A professor of mine at Marist (one of my favorites, actually) once said that no invention in the twentieth century changed our modern world so much as hormonal birth control. He may very well be right. After all, the introduction of hormonal birth control placed (HBC) sexual independence in the hands of women in a way they never experienced before. Families and individuals could for the first time accurately and safely decide how many children to have. HBC helped to fuele the women's liberation movement and feminism, allowed women to actively control their reproduction, and opened cultural doors in our society unheard of prior to its introduction. The Pill is, in short, amazing.
Last summer, I decided to go back on hormonal birth control, for the obvious reasons. My doctor, a young woman herself, prescribed Yaz. I had been on HBC before, Yasmin, and it had worked fine. When the need for the drug stopped being present, I stopped taking it, obviously. But this summer, I was prescribed Yaz. Without scaring anyone too graphically, the damn pills made me bleed for a month and a half straight. Every time I called my doctor, she told me that it would take time to adjust. I hardly think that is a worthy side effect for an adjustment period, but maybe that's just me...
Then, my hair started falling out. Not in clumps, but it was thinning noticeably (to me). Now, I'm not saying the Yaz caused my hair to fall out, but I eventually visited a dermatologist who told me anemia probably caused a bout of telogen effluvium, which is a fancy term for "your hair is falling out slightly, we don't know why, but it'll probably stop." I'm not going to say the Yaz caused this at all, but looking at the evidence, I just want to point out that a month and a half of constant blood loss might have some bearing on anemia. Just sayin'. Ahem.
I was peripherally aware of Yaz's legal problems while I was on it. Since I stopped taking it, all of this has caused me to wonder what in side-effect hell is the FDA smoking? How are drugs like this allowed on the market? Why was I pushed, and I was, into taking Yaz even when I voiced concerns about it to my doctor? Why isn't accurate, reliable, and personalized information about reproductive health choices available to women like me? It's enough to make me want to punch a baby. (I kid, I only punch toddlers and older.)
I've opted for alternative birth control now, I have a copper IUD, which prior to undertaking my own research, thought was a veritable death sentence. As it turns out, IUDs are actually one of the most reliable, widely-used form of birth control world wide, but due to the deaths associated with the Dalkon Shield in the 1970s, they never regained a share of the U.S. contraception market. So if Yaz has been attributed to the deaths of women taking it, why is it still out there? Why are women still taking it? And why aren't the risks associated with HBC enough to make us rethink how we approve and prescribe these drugs?
Women in America often lack in appropriate healthcare. In fact, Amnesty International and the World Health Organization have recently reported that the United States has worse mortality rates during childbirth than 40 other countries. American women are five times more likely to die during childbirth than their Grecian sisters. Can I get a "what the fuck"?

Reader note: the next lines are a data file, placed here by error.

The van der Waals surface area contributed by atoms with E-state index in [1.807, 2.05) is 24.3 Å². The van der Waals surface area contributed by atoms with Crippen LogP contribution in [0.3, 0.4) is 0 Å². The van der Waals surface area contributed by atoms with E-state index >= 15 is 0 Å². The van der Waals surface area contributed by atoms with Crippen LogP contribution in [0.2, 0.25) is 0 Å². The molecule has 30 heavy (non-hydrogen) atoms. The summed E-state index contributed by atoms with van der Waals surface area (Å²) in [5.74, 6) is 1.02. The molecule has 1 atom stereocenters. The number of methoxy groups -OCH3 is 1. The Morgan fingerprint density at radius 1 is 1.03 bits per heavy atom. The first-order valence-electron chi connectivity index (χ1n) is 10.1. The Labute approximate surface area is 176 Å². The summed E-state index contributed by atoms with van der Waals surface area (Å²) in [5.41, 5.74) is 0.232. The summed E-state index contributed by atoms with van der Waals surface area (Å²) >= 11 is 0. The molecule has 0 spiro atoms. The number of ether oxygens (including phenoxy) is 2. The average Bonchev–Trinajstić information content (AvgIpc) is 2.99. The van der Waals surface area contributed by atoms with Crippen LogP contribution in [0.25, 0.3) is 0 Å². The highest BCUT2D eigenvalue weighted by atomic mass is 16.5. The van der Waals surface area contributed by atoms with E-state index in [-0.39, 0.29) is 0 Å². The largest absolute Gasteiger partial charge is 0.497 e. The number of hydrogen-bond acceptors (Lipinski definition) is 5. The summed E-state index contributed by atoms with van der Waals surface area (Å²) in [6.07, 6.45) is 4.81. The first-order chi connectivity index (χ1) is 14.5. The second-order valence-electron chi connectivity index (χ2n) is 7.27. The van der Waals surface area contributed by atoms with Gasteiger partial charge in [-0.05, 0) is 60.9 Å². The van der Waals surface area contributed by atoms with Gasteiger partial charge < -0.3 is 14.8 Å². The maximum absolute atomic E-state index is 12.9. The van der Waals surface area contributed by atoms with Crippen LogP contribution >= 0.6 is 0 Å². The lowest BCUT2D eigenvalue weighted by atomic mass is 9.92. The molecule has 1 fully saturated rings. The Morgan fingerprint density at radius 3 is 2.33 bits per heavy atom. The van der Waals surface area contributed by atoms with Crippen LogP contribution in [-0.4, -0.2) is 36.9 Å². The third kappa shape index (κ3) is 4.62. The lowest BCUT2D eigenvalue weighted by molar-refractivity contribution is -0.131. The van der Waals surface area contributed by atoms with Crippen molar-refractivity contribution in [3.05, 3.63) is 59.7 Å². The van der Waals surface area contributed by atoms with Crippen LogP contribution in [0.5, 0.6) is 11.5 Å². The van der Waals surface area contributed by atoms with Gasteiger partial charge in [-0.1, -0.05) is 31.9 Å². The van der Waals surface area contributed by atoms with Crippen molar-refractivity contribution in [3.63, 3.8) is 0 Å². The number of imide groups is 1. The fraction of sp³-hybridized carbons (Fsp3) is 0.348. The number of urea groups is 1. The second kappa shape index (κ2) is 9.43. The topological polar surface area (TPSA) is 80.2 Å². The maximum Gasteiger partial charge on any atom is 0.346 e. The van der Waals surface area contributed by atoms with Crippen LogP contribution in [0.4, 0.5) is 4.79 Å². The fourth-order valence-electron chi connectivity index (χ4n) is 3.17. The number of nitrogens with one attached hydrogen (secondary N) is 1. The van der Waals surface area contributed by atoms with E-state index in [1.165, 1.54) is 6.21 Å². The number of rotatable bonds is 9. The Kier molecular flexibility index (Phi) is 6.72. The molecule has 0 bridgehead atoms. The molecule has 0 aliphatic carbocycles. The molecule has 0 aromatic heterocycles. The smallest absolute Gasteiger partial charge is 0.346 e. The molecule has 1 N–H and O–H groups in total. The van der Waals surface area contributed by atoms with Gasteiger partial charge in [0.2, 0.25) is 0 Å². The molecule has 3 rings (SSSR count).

As US Amnesty executive director, Larry Cox, puts it, "Mothers die not because the United States can't provide good care, but because it lacks the political will to make sure good care is available to all women."
Apparently, my ovaries are worth jack shit in political capital. (So, to every woman out there who seems to think we don't need nationally subsidized healthcare, take note, madam.) And this is just a part of the greater issue surrounding Yaz. Was it just plain lack of political will that allows crappy, deadly, horrible drugs to flood the market? And worse yet, is it the same lack of political will (or worse yet, dare I say financial corruption) that promoted these deadly drugs to doctors, who in turn prescribed them to us?
So that leaves many of us with a conundrum of self-education. With all of these things in mind, we ladies are left in a position of veritable ignorance and yet great need. The information on what would work for the individual is out there, floating about in cyberspace and what have you, but that's not enough, if you ask me. (And you're not asking me, but I'm telling you anyway.) This information needs to be easy to access and available to all women. But if our doctors aren't going to do it, as they seem to be waxing the pharmaceutical companies' balls, who will? I can only relate my experience; I can't offer any expertise. I do think that American women still suffer a certain amount of shame and stigma when they take their own reproductive health into their own hands. The post I wrote about a month ago touched on how perverse our attitudes about sex really are.
So until we really sort this nonsense out, I'm going to try to stay on top of my own health, in all regards. After all, if I don't do it, no one else is going to, obviously.